Nov 04, 2012 Jason Emerson Uncategorized
Last week I attended the Nov. 1 meeting of the Citizens to Preserve the Character of Skaneateles in which they began to mobilize and coordinate their efforts to oppose, and even kill, the proposed Victory Sports Medicine Campus project off Route 20 in the town. In my story (published online and in this week’s issue of the Press) I reported on the presence and public comments of Town Planning Board member Joseph Southern at that meeting, in which he was advising the CPCS on their opposition tactics. CPCS Executive Director Holland Gregg also told me that Southern was a member of the group.
Considering that the Town Planning Board is the designated lead agency on the multi-million-dollar VSM campus project and its decisions can make or break the project, is it not a conflict of interest that Southern, who has a vote and a say on all aspects of this project that come before the planning board, gave the CPCS advice on how to oppose the development?
Southern told attendees of the CPCS meeting that getting the project’s requested light variance killed by the Zoning Board of Appeals would cause a delay and necessary revision to the project plans and would be “hitting a good spot” against the project. He also advised the group that enough public opposition to the project could cause the planning board to rescind its previous negative declaration of environmental impacts, and even said he would personally “call it back” if the CPCS created enough opposition.
At another point in the meeting, Southern restrained himself from telling the group outright how to successfully oppose the project, and instead told them they could connect the dots to where he was about to go.
When I asked Southern if he felt his comments were inappropriate or a conflict of interest to his position on the planning board he said, “No not at all. I was just making an explanation of what the process is. I attend those meetings especially to share information they might be lacking in background. But in no instance would I ever attempt to influence a project or give any information leading them in any direction one way or the other.”
Southern also said there is no formal membership in the CPCS and therefore he is not a “member” of the group. He said he has attended numerous CPCS meetings in the past “because there’s lot of misinformation out there and I like to keep things clean and up front.” For example, he said that after the Nov. 1 CPCS meeting he spoke to a few residents about the proposed artificial turf field for the VSM campus. They did not understand the materials the turf was made from or the possible environmental impacts such turf could have, and he clarified for them the actual facts.
When I asked Southern a second time if he felt his comments were a conflict of interest, and I read him my report and his exact quotations from the meeting, he replied, “It could be construed that way I suppose. It’s just me as an individual. I’m on the [planning] board. If they have enough information to draw into question the decision we have made [on the SEQRA environmental assessment] I would request that it be reopened – just based on information that comes in after the fact.”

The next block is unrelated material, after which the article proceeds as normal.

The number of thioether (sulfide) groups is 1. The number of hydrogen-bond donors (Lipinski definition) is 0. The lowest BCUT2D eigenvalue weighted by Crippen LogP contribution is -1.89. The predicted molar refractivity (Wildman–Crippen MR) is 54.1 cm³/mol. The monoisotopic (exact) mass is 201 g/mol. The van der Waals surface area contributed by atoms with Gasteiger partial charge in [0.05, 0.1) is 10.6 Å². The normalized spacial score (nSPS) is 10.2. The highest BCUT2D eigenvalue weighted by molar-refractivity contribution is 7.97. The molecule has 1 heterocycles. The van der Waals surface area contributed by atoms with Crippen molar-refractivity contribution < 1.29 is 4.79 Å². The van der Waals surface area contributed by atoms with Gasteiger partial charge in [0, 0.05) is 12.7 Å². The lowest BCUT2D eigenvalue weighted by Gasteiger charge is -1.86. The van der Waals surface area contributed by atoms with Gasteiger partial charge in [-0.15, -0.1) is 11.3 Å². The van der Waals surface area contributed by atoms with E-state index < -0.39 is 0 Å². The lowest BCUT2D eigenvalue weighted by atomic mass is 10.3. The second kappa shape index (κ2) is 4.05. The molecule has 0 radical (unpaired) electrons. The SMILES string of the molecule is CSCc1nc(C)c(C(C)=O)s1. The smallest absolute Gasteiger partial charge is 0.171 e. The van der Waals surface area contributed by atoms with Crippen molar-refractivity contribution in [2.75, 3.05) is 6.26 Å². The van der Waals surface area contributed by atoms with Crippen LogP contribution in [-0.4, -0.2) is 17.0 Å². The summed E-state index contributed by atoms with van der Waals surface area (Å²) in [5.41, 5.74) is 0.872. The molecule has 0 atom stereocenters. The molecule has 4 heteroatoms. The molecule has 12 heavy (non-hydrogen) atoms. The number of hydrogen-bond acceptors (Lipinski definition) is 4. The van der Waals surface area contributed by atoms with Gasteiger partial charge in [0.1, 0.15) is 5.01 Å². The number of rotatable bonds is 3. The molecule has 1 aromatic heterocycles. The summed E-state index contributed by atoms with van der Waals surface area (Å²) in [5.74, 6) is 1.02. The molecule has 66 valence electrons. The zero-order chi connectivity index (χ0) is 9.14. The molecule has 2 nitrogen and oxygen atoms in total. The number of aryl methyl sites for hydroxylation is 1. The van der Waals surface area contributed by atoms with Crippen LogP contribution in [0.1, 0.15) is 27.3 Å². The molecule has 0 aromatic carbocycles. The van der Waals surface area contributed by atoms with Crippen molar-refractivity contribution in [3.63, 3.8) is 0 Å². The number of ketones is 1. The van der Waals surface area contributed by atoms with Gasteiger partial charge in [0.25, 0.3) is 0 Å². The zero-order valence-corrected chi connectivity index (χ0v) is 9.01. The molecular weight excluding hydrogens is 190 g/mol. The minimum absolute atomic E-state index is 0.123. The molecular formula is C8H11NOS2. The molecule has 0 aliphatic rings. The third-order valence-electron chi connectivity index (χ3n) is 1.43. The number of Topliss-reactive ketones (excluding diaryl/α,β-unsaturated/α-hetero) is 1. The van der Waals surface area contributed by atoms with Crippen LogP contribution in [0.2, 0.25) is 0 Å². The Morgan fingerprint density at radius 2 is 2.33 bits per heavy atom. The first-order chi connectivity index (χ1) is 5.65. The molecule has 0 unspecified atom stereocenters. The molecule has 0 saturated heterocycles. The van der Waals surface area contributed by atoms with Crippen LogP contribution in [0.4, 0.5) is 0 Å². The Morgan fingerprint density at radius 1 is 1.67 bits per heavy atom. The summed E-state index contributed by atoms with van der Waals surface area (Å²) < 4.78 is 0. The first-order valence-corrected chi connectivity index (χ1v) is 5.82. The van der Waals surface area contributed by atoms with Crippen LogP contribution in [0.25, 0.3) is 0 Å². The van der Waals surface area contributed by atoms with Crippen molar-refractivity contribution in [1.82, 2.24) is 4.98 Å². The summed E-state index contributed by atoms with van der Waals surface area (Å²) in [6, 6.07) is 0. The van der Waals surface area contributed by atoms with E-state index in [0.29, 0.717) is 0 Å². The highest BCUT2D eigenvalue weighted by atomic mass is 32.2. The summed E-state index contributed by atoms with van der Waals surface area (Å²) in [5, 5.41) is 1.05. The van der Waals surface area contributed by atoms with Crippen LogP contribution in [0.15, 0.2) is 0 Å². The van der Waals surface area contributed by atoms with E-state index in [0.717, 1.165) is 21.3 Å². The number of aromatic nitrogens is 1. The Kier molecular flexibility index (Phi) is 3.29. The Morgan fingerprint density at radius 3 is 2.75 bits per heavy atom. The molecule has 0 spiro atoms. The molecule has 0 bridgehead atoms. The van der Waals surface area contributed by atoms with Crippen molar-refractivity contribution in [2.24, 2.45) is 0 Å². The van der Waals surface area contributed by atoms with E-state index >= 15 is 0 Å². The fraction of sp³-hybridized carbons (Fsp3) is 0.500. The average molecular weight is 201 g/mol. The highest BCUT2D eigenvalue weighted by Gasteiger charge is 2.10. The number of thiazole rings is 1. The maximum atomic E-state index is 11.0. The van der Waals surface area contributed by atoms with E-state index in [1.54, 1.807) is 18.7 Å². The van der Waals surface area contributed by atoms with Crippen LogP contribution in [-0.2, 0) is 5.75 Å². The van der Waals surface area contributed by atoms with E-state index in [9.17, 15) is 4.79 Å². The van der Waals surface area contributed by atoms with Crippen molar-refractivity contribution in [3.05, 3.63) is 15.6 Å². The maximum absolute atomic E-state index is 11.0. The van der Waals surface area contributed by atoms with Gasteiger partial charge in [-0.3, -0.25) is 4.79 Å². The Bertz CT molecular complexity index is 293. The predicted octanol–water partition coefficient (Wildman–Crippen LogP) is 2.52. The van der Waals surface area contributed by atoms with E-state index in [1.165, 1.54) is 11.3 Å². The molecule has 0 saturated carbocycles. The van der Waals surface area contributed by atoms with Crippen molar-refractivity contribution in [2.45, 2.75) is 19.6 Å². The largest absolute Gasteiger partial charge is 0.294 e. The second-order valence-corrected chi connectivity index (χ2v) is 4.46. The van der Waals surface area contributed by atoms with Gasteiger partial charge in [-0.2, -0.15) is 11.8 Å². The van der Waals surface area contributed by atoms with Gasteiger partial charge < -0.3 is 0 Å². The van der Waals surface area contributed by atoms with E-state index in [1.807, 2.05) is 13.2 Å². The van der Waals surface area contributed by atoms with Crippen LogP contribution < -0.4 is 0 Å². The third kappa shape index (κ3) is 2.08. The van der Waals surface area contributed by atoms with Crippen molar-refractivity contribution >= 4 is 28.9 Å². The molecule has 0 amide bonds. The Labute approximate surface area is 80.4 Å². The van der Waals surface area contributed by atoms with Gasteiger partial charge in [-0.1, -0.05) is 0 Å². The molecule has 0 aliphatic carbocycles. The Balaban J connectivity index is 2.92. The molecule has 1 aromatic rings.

Southern seemed genuinely surprised when I first asked him if his “membership” in CPCS and his comments at the meeting were in conflict with his planning board responsibilities, and I have no intention to impugn his character, but to me this is a serious situation. Just because Southern is an appointed public official does not mean he is not also a resident and an individual, and I have no qualms with him attending CPCS meetings or even being considered a “member” of the organization. He has every right to do both things. Holly Gregg told me that Zoning Board of Appeals chair David Graham is also a “member” of CPCS – but Graham was not at the CPCS meeting and he certainly did not make any public comments advising the group on how to oppose a project in which he is directly involved. And therein lies the conflict of interest.
Since the town board appoints the members of the planning board, I asked two of them about this situation.
“On the face of it, I’d say this is a conflict of interest at worst, and at least it is certainly not appropriate,” said Town Councilor Steven McGlynn, who previously served on the Town Planning Board.
“This is no different than a planning board member advising the applicant on this. That’s out of line. He may have to abstain from future votes [on the VSM project].”
Town Supervisor Terri Roney declined to comment, but said she will be investigating the possibility that
Southern has a conflict of interest in regard to the VSM project.
If Southern had attended a meeting of the VSM development team and offered them similar comments/advice in private on how they could harness public opinion in support of their development, wouldn’t the CPCS members be outraged?
Jason Emerson is editor of the Skaneateles Press. He can be reached at email@example.com.
Jason Emerson is editor of the Cazenovia Republican and Eagle Bulletin newspapers.